They even managed to stay calm enough to snap the above picture. Upon reaching the base and informing patrol, “they had closed down half the mountain” within minutes.
Cool experience. From a distance, anyway! Thanks for sharing.
This was at 2:30pm between Soul Hole and Wild Bill in the trees, remarkably close to the Swifty lift line.
It was a quiet Wednesday and I had done this run a few times before without seeing anyone. I saw the kitty about 50 yards out – it let me take this picture and then sat down and stared at me. After a minute jn total awe, I realized that this is a pretty big deal predator and clacked my poles together. Kitty slinked off west-ish and I booked it down to ski patrol.
After telling the story (they said it was a bobcat) and then showing the picture (hahaha), about a half dozen snowmobiles took off and everyone was on a radio. By the time I got to the top of the lift again, they had closed down half the mountain.
An incredible, once in a million chance to see one of natures’ most amazing creatures. I am so lucky to have seen it. I am also SO lucky it didn’t want to ruin my day, lol.
The cougar (Puma concolor) is a large cat of the subfamily Felinae. It is native to the Americas. Its range spans from the Canadian Yukon to the southern Andes in South America and is the most widespread of any large wild terrestrial mammal in the Western Hemisphere. It is an adaptable, generalist species, occurring in most American habitat types. Due to its wide range, it has many names, including puma, mountain lion, panther, painter, and catamount.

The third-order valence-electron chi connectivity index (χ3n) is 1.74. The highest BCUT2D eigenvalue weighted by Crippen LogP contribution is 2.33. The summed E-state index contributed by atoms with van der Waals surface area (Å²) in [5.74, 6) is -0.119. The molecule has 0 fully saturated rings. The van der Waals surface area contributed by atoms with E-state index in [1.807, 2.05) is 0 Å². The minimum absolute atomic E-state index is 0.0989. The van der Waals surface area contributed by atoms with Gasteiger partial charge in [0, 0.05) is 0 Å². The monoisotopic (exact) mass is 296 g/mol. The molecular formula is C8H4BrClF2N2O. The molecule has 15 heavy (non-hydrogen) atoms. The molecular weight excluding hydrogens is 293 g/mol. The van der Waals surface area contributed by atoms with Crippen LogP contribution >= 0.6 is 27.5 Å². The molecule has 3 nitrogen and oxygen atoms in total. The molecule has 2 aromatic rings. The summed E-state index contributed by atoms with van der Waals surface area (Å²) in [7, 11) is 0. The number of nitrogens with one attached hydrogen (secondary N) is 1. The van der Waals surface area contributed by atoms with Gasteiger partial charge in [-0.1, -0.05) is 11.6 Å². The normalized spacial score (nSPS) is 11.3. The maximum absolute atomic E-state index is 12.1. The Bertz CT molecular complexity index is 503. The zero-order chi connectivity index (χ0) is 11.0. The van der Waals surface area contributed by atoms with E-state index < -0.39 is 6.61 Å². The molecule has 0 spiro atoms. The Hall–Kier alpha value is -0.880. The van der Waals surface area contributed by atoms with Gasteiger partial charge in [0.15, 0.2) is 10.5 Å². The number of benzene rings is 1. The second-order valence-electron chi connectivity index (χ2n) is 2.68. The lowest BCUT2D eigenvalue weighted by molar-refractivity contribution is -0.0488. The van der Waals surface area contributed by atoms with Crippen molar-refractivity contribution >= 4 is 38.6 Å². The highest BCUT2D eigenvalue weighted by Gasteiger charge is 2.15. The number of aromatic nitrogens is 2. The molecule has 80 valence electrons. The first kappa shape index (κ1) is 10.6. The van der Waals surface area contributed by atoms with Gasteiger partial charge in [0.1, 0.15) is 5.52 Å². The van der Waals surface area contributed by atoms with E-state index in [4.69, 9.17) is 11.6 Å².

The cougar is the second-largest cat in the New World after the jaguar. Secretive and largely solitary by nature, the cougar is properly considered both nocturnal and crepuscular, although daytime sightings do occur. Despite its size, the cougar is more closely related to smaller felines, including the domestic cat, than to any species of subfamily Pantherinae, of which only the jaguar is extant in the Americas.
The cougar is an ambush predator that pursues a wide variety of prey. Primary food sources are ungulates, particularly deer. It also hunts species as small as insects and rodents. It prefers habitats with dense underbrush and rocky areas for stalking but can also live in open areas. The cougar is territorial and survives at low population densities. Individual territory sizes depend on terrain, vegetation, and the abundance of prey. While large, it is not always the apex predator in its range, yielding prey it has killed to jaguars, American black bears, grizzly bears, American alligators (mainly in Florida), and groups of gray wolves or coyotes. It is reclusive and mostly avoids people. Fatal attacks on humans are rare but have recently been increasing in North America, as more people enter cougar territories and build developments such as farms in their established territory.
Intensive hunting following European colonization of the Americas and the ongoing human development into cougar habitat has caused the cougar populations to drop in most parts of its historical range. In particular, the North American cougar is considered to have been mostly extirpated in eastern North America (the population referred to as the eastern cougar) at the beginning of the 20th century, except for the isolated Florida panther subpopulation.